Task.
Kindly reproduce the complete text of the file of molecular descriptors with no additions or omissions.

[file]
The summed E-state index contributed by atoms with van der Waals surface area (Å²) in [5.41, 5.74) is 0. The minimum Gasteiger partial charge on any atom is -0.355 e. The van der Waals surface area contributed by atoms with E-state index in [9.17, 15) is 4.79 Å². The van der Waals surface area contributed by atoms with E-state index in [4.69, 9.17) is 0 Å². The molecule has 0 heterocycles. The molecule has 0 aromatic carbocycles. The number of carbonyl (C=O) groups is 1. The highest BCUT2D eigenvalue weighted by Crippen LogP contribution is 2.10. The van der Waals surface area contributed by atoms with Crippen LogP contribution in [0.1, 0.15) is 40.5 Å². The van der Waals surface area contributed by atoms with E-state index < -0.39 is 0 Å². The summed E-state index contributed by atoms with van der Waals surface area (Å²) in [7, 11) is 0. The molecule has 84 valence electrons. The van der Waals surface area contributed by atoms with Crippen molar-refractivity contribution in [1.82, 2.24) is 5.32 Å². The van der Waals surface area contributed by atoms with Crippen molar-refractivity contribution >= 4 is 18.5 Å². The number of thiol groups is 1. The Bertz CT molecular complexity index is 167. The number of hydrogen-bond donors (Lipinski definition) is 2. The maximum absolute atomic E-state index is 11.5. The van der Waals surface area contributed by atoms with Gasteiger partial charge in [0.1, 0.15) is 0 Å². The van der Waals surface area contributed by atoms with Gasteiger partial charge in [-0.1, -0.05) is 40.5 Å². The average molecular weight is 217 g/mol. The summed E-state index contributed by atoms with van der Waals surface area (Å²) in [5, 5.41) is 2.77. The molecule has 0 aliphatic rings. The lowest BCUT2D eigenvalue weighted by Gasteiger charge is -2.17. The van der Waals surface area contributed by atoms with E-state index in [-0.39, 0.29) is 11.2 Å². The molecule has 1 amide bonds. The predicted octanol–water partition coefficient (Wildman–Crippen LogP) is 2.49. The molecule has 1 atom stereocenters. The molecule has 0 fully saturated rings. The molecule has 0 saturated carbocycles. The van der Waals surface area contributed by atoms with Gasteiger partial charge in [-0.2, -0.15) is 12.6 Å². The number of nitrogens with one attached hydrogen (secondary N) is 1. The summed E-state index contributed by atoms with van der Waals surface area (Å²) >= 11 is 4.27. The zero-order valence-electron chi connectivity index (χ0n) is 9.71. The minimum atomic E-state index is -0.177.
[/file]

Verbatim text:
The summed E-state index contributed by atoms with van der Waals surface area (Å²) in [5.41, 5.74) is 0. The minimum Gasteiger partial charge on any atom is -0.355 e. The van der Waals surface area contributed by atoms with E-state index in [9.17, 15) is 4.79 Å². The van der Waals surface area contributed by atoms with E-state index in [4.69, 9.17) is 0 Å². The molecule has 0 heterocycles. The molecule has 0 aromatic carbocycles. The number of carbonyl (C=O) groups is 1. The highest BCUT2D eigenvalue weighted by Crippen LogP contribution is 2.10. The van der Waals surface area contributed by atoms with Crippen LogP contribution in [0.1, 0.15) is 40.5 Å². The van der Waals surface area contributed by atoms with E-state index < -0.39 is 0 Å². The summed E-state index contributed by atoms with van der Waals surface area (Å²) in [7, 11) is 0. The molecule has 84 valence electrons. The van der Waals surface area contributed by atoms with Crippen molar-refractivity contribution in [1.82, 2.24) is 5.32 Å². The van der Waals surface area contributed by atoms with Crippen molar-refractivity contribution >= 4 is 18.5 Å². The number of thiol groups is 1. The Bertz CT molecular complexity index is 167. The number of hydrogen-bond donors (Lipinski definition) is 2. The maximum absolute atomic E-state index is 11.5. The van der Waals surface area contributed by atoms with Gasteiger partial charge in [0.1, 0.15) is 0 Å². The van der Waals surface area contributed by atoms with Gasteiger partial charge in [-0.1, -0.05) is 40.5 Å². The average molecular weight is 217 g/mol. The summed E-state index contributed by atoms with van der Waals surface area (Å²) in [5, 5.41) is 2.77. The molecule has 0 aliphatic rings. The lowest BCUT2D eigenvalue weighted by Gasteiger charge is -2.17. The van der Waals surface area contributed by atoms with E-state index in [-0.39, 0.29) is 11.2 Å². The molecule has 1 amide bonds. The predicted octanol–water partition coefficient (Wildman–Crippen LogP) is 2.49. The molecule has 1 atom stereocenters. The molecule has 0 fully saturated rings. The molecule has 0 saturated carbocycles. The van der Waals surface area contributed by atoms with Gasteiger partial charge in [-0.2, -0.15) is 12.6 Å². The number of nitrogens with one attached hydrogen (secondary N) is 1. The summed E-state index contributed by atoms with van der Waals surface area (Å²) >= 11 is 4.27. The zero-order valence-electron chi connectivity index (χ0n) is 9.71. The minimum atomic E-state index is -0.177.